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Asthma, Short Stature, And Elevated γ1A-Globulins

CAROLYN C. HUNTLEY, MD; HENRY W. JOHNSON, MD; ANNE D. LYERLY, BS
Am J Dis Child. 1965;109(4):353-358. doi:10.1001/archpedi.1965.02090020355017.
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WHILE studying serum immune globulin concentrations in a group of allergic children,1 one patient with markedly elevated serum γ1A-globulins was found. This boy had severe asthma, growth retardation, allergic rhinitis, and a history of eczema and recurrent urticaria. His case history is presented below.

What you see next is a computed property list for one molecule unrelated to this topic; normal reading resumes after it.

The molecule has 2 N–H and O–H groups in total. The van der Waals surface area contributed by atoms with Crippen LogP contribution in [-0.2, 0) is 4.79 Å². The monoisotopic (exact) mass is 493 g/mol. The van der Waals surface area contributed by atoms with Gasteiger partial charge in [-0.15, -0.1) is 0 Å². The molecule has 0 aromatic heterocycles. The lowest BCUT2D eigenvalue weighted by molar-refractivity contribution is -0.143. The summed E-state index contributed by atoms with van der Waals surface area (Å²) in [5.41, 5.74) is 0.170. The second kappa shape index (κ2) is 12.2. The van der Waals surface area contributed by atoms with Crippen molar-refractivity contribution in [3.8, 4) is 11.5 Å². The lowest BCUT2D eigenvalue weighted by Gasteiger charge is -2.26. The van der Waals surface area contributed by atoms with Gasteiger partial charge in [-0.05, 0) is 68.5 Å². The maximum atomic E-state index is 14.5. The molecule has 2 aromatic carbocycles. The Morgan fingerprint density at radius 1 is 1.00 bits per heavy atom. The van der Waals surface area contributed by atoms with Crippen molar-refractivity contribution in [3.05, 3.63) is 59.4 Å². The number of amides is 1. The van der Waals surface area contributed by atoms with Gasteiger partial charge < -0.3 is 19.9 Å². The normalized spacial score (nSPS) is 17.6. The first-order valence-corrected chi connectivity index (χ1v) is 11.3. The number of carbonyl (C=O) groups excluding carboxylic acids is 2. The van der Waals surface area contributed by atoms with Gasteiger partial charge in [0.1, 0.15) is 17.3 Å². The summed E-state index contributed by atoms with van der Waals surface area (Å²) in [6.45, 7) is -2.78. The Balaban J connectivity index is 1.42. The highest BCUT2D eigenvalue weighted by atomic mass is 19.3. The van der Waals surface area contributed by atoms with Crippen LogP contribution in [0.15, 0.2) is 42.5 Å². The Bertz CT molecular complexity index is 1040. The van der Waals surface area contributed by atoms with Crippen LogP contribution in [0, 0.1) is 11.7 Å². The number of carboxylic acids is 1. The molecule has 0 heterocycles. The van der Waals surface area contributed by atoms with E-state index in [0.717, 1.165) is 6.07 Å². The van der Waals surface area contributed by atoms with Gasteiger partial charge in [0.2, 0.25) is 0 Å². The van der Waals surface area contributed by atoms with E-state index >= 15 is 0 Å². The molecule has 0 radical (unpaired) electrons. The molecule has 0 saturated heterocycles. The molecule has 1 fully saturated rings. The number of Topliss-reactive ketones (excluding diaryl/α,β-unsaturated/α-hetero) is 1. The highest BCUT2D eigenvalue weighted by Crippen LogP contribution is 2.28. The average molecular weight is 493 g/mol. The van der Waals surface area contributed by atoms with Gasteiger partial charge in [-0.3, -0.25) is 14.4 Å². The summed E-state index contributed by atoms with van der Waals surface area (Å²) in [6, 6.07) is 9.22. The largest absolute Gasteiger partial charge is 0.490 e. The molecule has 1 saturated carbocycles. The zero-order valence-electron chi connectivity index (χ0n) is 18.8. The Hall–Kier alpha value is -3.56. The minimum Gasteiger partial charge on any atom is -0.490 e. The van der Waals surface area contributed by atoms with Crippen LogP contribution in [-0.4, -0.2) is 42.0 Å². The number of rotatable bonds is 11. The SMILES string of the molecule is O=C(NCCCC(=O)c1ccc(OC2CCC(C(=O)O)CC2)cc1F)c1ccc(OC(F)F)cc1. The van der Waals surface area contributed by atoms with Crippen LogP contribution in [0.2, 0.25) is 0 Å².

Report of a Case  Personal History.—The patient, a 14-year-old white male, was first seen by us in September of 1962 at the age of 123/12 years with the chief complaint of asthma.His first episode of wheezing occurred at 3 months of age and asthmatic symptoms were perennial and severe from that time on. Eczema appeared at the same time, was generalized, and persisted until age 2½ years. Symptoms of allergic rhinitis appeared during the first year of life and recurrent urticaria and angioneurotic edema related to foods (beans and eggs) were troublesome. There was a history of pulmonary and ear infections

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